he idea of "street style" now seems strangely old-fashioned. In the Eighties and Seventies, London's street style was inspirational and influential. Designers came to London to hang out on the King's Road and soak up new ideas. Then, the term referred to DIY fashion: punks, girls in stripy tights and shocking pink hair, boys in shocking pink mohair and stripy Mohicans, kids in ridiculous shoes, and all other forms of sartorial weirdness. In the slick, sleek Nineties, however, street style is not so much creative as corporate.
When photographer Henry Bond, a regular contributor to the Face and i- D (the magazines that charted street style through the Eighties), spent a year on the streets of London photographing innocent passers-by, he was, he says, "struck by the use of brands and how important they have become" in the Nineties. The result is a lush coffee-table book, Henry Bond: the Cult of the Street, as much a rich social document of the way we actually dress (rather than the way fashion designers like to imagine we dress) as a study of everyday people and their urban surroundings in the late Nineties.
"The power of street style is in the details," says Bond, who should know after months loitering with intent to shoot any two-legged creature that passed in front of his lens. And the detail is in the branding. It might be the mixing of totally disparate brand names, such as Prada and Nike, or a whole range of accessories that might include a can of Coke (more branding) or a mobile phone.
"A lot of street culture is about playing a character," notes Bond. "My formative years were during punk, when there was a culture of self-expression and individuality." It would appear from his reportage photographs, taken mostly between 1996 and 1997, that the idea of dressing to stand out in a crowd has been replaced by one of wanting to merge with one's surroundings - a kind of urban camouflage. Just as fashion shops the world over are selling identical products, so, too, are we beginning to dress like those around us. There is a uniform: in the city, pinstripes still prevail; in clubs, crop tops and shiny satin are the thing.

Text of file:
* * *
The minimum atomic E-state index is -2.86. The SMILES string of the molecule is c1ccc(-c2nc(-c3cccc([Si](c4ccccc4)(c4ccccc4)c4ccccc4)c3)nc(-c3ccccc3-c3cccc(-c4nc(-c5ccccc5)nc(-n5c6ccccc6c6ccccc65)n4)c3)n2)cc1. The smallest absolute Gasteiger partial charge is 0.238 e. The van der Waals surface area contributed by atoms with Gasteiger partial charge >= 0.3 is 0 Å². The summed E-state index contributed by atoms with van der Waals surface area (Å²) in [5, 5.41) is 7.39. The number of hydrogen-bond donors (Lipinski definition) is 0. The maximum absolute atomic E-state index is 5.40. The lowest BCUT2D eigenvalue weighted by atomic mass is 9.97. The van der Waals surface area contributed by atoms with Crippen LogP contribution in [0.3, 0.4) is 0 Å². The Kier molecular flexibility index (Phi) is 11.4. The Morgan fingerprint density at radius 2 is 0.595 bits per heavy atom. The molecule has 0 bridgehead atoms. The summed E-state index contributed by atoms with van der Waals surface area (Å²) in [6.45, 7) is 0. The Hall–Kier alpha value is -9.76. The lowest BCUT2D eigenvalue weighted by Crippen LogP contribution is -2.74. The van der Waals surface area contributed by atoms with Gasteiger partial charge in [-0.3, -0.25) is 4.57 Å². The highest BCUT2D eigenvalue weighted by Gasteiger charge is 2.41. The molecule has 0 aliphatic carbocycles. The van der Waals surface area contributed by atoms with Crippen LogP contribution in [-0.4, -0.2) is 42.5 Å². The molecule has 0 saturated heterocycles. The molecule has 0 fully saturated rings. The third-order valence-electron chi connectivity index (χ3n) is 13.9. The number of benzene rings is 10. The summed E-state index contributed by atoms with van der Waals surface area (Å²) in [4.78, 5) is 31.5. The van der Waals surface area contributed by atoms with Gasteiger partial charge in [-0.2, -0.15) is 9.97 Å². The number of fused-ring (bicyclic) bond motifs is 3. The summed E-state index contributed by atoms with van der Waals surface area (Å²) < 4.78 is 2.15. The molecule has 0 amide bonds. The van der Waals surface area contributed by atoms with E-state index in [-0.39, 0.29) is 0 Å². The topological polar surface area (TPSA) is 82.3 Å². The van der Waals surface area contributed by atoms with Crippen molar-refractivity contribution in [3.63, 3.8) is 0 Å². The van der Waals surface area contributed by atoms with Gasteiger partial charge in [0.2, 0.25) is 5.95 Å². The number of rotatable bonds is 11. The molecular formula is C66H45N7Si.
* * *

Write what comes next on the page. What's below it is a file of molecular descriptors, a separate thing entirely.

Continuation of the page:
Bond became interested in the whole ritual of dressing. On a Saturday afternoon out shopping, the look is casual - often a bit too casual. "There was a real nonchalance and boredom about the shoppers,
a sense that people were refusing to be fazed by anything," he says. "There was a definite idea of people - both men and women - not wanting to try too hard." Of course, to look so casual and so unkempt is quite an art.
Some things never change, however. Bond noted a surprising confidence in the way women wear provocative clothes, "revealing and sexy in both shape and form". He also found the builder's bum eyesore still very much a vibrant part of the street. "Builders are the ultimate vulgarians." Tamsin Blanchard
`Henry Bond: the Cult of the Street', pounds 23.99, is published by the Emily Tsingou Gallery, 10 Charles II Street, London SW1. An exhibition of nine life-size photographs from the book continues at the gallery until 27 June. Enquiries: 0171 839 5320.
Captions: Bond spent a year on the streets of London photographing innocent passers-by. The resulting pictures are a rich social document of the way we dress (rather than the way fashion designers like to imagine we dress ) `A lot of street culture is about playing a character,' notes Bond. `There was a real nonchalance and boredom ... a sense that people were refusing to be fazed by anything'
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